November 3, 2012 - May 12, 2013
Ceramicist Rebecca Chappell, like
many contemporary artists who work with clay, often chooses to create vessels,
basically a three-dimensional form able to hold contents such as water, food,
or flowers. From early to modern civilizations, ceramic vessels have enhanced
human existence as utilitarian objects and as forms of artistic expression.
Today, artists continue to redefine and reinvent the creative potential of
these forms. Some artists choose to make vessels that are functional such as a
vase, teapot, cup or bowl, while others emphasize vessel-like qualities
focusing more on the overall form and conceptual nature of the work and less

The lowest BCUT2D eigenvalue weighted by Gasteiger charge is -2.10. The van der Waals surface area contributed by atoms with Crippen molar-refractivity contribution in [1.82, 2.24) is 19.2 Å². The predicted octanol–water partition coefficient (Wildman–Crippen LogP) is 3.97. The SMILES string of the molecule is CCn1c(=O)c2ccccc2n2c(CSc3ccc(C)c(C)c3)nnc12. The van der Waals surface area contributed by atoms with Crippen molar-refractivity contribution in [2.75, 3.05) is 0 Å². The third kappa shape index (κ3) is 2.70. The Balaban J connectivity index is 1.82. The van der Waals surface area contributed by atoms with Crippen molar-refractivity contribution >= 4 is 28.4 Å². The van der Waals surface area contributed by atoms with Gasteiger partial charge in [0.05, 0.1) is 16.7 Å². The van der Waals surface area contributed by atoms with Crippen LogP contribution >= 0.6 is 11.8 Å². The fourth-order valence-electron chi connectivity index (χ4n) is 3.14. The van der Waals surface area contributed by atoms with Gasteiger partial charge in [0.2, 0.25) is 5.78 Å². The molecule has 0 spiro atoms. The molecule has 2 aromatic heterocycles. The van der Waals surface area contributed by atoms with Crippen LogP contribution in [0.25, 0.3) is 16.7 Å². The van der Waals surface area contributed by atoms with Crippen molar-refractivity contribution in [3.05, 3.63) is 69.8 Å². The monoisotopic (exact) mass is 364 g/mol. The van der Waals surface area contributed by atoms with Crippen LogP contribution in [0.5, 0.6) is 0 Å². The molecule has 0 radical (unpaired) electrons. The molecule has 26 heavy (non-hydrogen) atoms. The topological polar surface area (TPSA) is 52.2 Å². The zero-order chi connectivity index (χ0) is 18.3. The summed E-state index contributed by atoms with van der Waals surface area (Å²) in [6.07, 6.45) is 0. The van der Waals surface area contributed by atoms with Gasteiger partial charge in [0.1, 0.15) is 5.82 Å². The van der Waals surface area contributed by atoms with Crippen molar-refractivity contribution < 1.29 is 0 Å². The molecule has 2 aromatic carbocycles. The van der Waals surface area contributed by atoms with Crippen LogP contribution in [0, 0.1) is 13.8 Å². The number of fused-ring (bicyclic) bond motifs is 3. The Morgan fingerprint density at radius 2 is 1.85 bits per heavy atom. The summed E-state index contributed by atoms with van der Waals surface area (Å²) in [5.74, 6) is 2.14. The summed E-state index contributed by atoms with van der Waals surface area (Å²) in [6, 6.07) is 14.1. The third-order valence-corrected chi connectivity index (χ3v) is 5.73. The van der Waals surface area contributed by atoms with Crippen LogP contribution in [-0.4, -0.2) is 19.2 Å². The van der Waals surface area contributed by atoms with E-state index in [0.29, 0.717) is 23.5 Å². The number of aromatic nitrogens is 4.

about its function.
Rebecca Chappell is interested in
both aspects – to create a well-made, functional object while challenging the
notion of what a vessel or vase can be. So Chappell creates “scenarios” as they
have been described, groupings of smaller vases and elements carefully arranged,
sometimes stacked, to create a larger composition where all of the individual
forms work together visually. The juxtaposed forms become a sculptural, ceramic
landscape. And for Chappell, the scenarios are visually dependent on the
objects they are intended to hold. It is the final placement of the fruit or
the arrangement of the flowers that makes each vessel or each composition come
to life and fully complete Chappell’s vision.
Rebecca Chappell received a Bachelor
of Fine Arts degree from Cleveland Institute of Art (2003) and a Master of Fine
Arts degree from New York State College of Ceramics at Alfred University (2008).
She came to Philadelphia in 2010, when she was awarded a one-year fellowship from
the highly acclaimed Clay Studio where she began to develop this recent body of